Just yesterday, I had a client (Mike) ask me, “Do you ever get tired of fishing?” I thought for a minute, not because I was contemplating saying yes, but because that question applies to me a little differently. When my wife asks me if I am fishing tomorrow, she means are you on the schedule, instead of you better not be because you have a list of things to do around here. So the answer to the question “Do you ever get tired of work?” is yes, though that is usually limited to having to get up early or just being worn out from working out in the sun day after day. The answer to his actual question is certainly not.
That answer makes me think about a video I made of my 2 year old niece. My niece watched it more than anyone else; she had never seen a video of herself like this on television. She watched it over and over, picking out every little detail of how it looked to see herself from the outside. This was exciting for her because it was new to a young child. My other thought went to how a friend and client of mine recently told me that each day with his new son is even better than the day before as he watches him become more aware and responsive. Whether child or adult isn’t that really one of the things that many of us are after in life, some new experience? More often though, it is the child that doesn’t put up with the mundane wtih so many experiences being new to them.
That’s it, why I don’t get tired of fishing…I am still a child when it comes to fishing. I refuse to put up with the mundane. If every redfish took a fly the same way I would get bored, if every cobia swam in a straight line and ate the fly on the second strip I would stop fishing for them, and if every time a tail from a redfish stayed put long enough to make a cast to it no matter how far away I was when I saw it the first time I would hang that up also.
Fortunately part of me has been transformed into wanting to see others experience the unpredictable things that happen out on the water. This past month has been filled with firsts both for my clients and me. Amazingly this August is only one month in my seven and a half years of guiding.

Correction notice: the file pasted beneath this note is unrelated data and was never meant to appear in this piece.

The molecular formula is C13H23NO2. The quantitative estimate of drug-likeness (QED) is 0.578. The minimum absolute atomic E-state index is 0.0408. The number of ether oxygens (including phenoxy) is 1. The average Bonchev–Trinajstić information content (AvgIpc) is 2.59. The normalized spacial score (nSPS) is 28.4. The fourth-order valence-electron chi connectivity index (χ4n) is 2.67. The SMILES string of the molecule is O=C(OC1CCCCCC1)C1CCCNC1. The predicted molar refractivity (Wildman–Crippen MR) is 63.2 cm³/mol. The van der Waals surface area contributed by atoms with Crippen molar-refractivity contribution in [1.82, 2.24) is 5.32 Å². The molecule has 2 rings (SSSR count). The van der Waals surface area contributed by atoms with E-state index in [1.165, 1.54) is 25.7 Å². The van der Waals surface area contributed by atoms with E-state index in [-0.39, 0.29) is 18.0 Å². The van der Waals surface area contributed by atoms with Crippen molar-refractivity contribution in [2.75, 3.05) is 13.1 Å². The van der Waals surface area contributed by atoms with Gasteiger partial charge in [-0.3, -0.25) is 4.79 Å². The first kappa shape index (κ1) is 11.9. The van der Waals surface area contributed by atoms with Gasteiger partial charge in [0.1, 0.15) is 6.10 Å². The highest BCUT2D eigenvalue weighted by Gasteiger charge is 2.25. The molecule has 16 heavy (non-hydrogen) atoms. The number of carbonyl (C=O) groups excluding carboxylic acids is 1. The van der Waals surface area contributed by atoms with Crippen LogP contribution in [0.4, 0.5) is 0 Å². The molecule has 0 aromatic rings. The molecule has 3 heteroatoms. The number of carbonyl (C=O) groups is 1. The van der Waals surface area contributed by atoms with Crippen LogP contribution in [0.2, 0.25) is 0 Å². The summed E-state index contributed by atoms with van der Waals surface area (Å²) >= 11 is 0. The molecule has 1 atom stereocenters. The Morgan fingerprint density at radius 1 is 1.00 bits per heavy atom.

Back on August 2 I had a gentleman by the name of Tuck Tucker head out with me at day break to fish the incoming tide, which is a first in itself because I have never had another Tuck on the boat. It was the high tide that yielded two firsts. From inside the grass we were headed out to fish that were busting mullet and I looked over my left shoulder and saw two tails about ten feet apart. Spinning the boat around I said, “Alright we have two behind us tailing, let’s get them first.” The more distant fish stopped tailing but the closer one was coming around the edge of an exposed grass island in crystal clear water. “Lay that fly right next to the island so the fish doesn’t have time to see us when he gets into open water,” I instructed. Mr. Tucker’s cast was headed that way but a little hook at the end left the redfish with an open visual to our boat. The fish stopped tailing and slowly moved away from us. A little dejected, Mr. Tucker and I dropped our heads in unison only to find in the thick green marsh grass under the boat and 4 inches under water was a tail five feet off the bow. The grass surrounded the body of the red so the only visual we had was his tail and he had no idea we were there. Mr. Tucker tipped the butt section of his rod up by his head with the tip pointed downward and the Dupree spoonfly hovering slightly in front of the tail. As the fish tilted upward he lowered the rod tip to let the Dupree flutter down. When the fish sucked in the fly it was like you could see the realization of the looming boat and what he had just done for a split second just before he tore off to the right. It was unbelievable and I doubt I will ever see another red eat that close to boat in such clear water for the rest of my life.
After fishing tails Mr. Tucker and I found a group of big reds in about 5 feet of water outside the grass cruising around looking for some mullet to take advantage of. As the orange water of about 60 reds got close enough Mr. Tucker cast a Dupree spoon fly to the edge of the school and the largest red of his life, 33”, hooked in. The fish took him to his backing 3 times on his 9wt and afterwards you couldn’t wipe the smile below his mustache away with anything.
A few days later on August 6th, I fished with a super nice couple Andrew and Torrey. Andrew is a good fly caster but has never put a Redfish on the fly. Torrey is just getting started; she had her first fly lesson the day before our trip. After getting a few shots here and there we had a nice school head toward us down the edge of a bar, and Andrew led the school with a redfish toad. From my kneeling position on the tower I quietly said, “leave it…leave it, okay strip.” Two strips in and Andrew’s first red nailed it and took off. After that we had plenty of fish around but the wind took it to us. Torrey kept powering through the wind and while she didn’t get a red that day I know she now has the bug to beat one of these reds at the fly casting game.